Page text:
Transport for London
How to keep safe when travelling, ahead of schools restarting
Schools, parents and guardians have a key role to play in enabling everyone who needs to travel, to do so safely.
- The average journey to school can be walked in around ten minutes and TfL is creating extra space for walking and cycling as part of its Streetspace for London programme
- School leaders are encouraged to work with local councils to create School Streets
Transport for London (TfL) has issued advice for headteachers, parents and guardians across London on how they can play a part in controlling the coronavirus as schools gradually begin to reopen. Walking and cycling will play a vital role in ensuring that pupils are able to attend classes safely, helping to make space for those who have no alternative but to use public transport.
The Government's coronavirus recovery strategy sets out expectations that children are able to return to early years settings, Reception, Year 1 and Year 6, from 1 June. The TfL advice works alongside Government guidance on safe travel, helping schools, parents and guardians to understand the specific challenges for London's transport network during the pandemic and how to keep people safe as pupils start to return to school.
The transport network will play a key role in supporting a safe and sustainable recovery for London. TfL is working hard to return bus and Tube services to normal levels as soon as possible, in line with Government plans to increase National Rail services, despite staff members still being ill, shielding or self-isolating. It is operating 85 per cent of bus services and 80 per cent of Tube services, but even if 100 per cent of services were being operated, the number of people TfL would be able to safely carry would still be constrained to around 13-15 per cent of normal while the recommendation of 2m social distancing remains. TfL is encouraging more people to walk and cycle as effective capacity on public transport is severely reduced to enable social distancing.
To make sure the network itself is as sterile as possible TfL has introduced an enhanced cleaning regime on the network. This includes additional hospital-grade cleaning substances that kill viruses and bacteria on contact, new anti-viral disinfectant that protects for up to 30 days and all regular 'touch point' areas on buses, such as poles and doors, being wiped down with a strong disinfectant every day. Bus driver cabs have also had the gaps sealed off around the screen and had a film added to substantially reduce the risk to drivers of contracting coronavirus from customers.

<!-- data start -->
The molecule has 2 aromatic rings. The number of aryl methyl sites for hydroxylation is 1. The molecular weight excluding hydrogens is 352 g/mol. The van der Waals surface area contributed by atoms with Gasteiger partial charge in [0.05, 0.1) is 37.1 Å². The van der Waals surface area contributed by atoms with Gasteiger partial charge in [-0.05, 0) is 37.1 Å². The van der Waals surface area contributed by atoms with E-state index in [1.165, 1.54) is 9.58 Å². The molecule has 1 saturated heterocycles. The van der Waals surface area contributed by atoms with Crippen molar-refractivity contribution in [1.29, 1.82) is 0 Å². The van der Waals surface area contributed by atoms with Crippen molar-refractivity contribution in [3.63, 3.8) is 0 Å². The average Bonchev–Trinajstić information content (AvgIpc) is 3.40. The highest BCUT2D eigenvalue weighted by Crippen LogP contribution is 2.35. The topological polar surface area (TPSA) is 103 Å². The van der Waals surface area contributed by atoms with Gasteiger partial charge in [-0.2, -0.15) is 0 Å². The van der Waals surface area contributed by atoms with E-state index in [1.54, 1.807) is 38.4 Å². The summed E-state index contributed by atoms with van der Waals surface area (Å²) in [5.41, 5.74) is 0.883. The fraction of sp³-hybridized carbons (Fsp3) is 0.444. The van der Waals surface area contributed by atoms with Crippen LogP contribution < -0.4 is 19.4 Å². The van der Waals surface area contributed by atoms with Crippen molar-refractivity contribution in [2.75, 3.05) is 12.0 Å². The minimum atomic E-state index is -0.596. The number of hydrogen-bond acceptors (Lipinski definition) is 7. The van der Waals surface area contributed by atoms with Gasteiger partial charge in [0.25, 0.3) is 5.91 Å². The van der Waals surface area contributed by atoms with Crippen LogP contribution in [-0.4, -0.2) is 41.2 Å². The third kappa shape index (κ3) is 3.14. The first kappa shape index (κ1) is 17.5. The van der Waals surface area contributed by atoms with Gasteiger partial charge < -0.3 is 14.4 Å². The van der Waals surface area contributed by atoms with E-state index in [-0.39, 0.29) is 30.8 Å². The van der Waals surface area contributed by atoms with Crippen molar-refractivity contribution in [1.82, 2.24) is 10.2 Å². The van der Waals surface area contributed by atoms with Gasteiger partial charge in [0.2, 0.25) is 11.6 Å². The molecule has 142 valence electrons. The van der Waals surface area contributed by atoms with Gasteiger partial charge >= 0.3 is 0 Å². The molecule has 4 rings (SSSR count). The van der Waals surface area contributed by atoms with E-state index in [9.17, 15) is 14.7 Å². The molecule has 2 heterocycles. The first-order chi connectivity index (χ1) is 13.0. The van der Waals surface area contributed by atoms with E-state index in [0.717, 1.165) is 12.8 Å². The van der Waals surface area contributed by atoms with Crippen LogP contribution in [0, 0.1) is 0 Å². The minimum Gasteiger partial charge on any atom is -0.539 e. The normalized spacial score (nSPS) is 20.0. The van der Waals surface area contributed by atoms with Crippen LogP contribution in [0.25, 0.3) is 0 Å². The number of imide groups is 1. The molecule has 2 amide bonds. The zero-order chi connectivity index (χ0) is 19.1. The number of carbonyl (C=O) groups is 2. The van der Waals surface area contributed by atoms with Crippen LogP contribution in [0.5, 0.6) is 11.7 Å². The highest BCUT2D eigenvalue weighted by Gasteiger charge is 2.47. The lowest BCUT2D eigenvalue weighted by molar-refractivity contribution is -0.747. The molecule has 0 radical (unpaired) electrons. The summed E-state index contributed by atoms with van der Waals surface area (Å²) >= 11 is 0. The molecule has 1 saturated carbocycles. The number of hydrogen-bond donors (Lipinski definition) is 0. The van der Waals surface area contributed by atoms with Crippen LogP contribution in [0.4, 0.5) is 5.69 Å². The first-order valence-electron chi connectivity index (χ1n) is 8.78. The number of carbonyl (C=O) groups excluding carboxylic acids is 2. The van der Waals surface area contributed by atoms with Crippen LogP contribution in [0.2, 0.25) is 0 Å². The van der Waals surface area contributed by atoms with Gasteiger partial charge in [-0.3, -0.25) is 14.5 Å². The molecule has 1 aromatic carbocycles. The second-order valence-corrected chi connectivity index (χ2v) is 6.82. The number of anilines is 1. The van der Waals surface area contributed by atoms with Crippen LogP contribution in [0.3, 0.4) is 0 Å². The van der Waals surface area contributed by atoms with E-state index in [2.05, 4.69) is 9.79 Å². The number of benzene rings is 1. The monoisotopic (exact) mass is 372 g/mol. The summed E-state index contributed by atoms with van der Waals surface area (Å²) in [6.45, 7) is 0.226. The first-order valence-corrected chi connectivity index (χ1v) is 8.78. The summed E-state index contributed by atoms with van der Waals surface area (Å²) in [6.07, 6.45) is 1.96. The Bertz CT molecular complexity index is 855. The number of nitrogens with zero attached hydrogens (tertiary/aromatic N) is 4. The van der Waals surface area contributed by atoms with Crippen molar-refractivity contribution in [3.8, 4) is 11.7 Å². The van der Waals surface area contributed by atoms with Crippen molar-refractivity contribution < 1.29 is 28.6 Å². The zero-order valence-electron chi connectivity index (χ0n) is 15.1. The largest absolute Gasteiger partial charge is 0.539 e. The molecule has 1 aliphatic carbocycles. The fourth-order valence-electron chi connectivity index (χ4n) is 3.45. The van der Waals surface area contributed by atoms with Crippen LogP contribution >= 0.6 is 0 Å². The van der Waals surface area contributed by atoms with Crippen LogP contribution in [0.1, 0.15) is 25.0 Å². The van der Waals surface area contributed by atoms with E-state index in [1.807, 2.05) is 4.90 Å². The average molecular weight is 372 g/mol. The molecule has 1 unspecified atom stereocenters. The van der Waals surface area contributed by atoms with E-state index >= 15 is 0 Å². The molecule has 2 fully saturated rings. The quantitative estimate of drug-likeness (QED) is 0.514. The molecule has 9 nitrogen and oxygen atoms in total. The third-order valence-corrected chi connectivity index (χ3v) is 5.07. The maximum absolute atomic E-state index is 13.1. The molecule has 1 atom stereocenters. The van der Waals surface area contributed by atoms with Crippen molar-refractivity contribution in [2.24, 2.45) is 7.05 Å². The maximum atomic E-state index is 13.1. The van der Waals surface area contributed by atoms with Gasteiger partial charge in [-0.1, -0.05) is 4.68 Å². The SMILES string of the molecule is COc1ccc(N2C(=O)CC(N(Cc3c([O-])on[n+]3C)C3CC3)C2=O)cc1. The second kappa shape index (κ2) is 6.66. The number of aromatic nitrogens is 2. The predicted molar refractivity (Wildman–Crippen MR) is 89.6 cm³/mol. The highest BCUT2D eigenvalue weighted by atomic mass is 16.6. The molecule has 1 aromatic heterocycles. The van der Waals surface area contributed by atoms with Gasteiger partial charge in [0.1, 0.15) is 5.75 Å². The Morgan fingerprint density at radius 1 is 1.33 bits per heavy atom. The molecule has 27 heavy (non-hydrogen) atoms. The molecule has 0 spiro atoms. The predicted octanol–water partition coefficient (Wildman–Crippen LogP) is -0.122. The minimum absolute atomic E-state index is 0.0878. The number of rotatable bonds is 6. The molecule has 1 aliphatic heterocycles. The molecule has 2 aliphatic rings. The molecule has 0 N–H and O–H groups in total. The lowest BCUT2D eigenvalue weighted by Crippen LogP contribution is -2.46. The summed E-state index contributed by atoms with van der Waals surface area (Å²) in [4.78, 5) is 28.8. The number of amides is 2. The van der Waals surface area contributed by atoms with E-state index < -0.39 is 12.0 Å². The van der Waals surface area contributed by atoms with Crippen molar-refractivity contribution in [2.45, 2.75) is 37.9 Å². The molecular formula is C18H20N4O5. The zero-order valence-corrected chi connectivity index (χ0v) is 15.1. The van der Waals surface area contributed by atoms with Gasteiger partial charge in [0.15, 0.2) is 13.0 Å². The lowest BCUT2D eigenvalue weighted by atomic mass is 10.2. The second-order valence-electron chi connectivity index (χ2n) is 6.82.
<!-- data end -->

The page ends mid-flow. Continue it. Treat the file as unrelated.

TfL is doing everything possible to provide a safe transport network for those people who need to use it. But schools, parents and guardians can also help to enable social distancing by carefully considering how pupils will get to school and making changes to how schools operate where necessary.
Wherever possible, schools, parents and guardians should support pupils in walking, cycling or scooting to school, to help make space for those who have no alternative but to use public transport. The majority of primary school trips are already walked or cycled and there is potential for thousands more journeys to school, for pupils of all ages, to be made by these means. The average journey to school is less than one kilometre, which can be walked in around 10 minutes and cycled in even less.
To support this, TfL is working to rapidly create extra space across the capital as part of the Mayor's world-leading Streetspace for London programme, making temporary changes to roads to support safe walking and cycling and enable social distancing. A number of changes, including new cycle lanes, extra pavement space and changes to residential roads are already in place and TfL is working closely with boroughs across London to quickly deliver much more.
To create extra space where needed outside schools, headteachers are strongly encouraged to work with their borough to establish a School Street scheme where possible. These schemes temporarily close roads to traffic at school gates during drop off and pick up time, making school entrances safer and more welcoming to people on foot and on bikes and will enable as many people to walk and cycle to school as possible. TfL has provided boroughs with guidance, which has been designed to support them with the rapid delivery of new schemes across London.
Further advice includes:
- Asking schools where many pupils take the bus to consider staggering their start and finish times to help take the pressure off peak travel times across London (05:45 - 08:15 and 16:00 - 17:30). This is particularly important in outer London where bus demand is highest amongst schools with many different classroom groups and large catchment areas. Pupils should walk and cycle wherever possible to create extra space on buses and other public transport for those who have no alternative
- Reducing the frequency of, or retiming, deliveries and servicing trips of suppliers
- Asking pupils, parents and guardians using public transport, or taxi and private hire services, to use a facial covering, carry a hand sanitiser and wash their hands before and after they travel
- Taking part in STARS, TfL's community project with more than 1,500 schools, nurseries and colleges across London. STARS inspires young Londoners to travel sustainably, actively, responsibly and safely by championing walking, scooting and cycling
- If there is no other option but to use public transport, to plan journeys to avoid using busy interchanges where possible and checking tfl.gov.uk, which has up to date advice and information on how the network will operate differently
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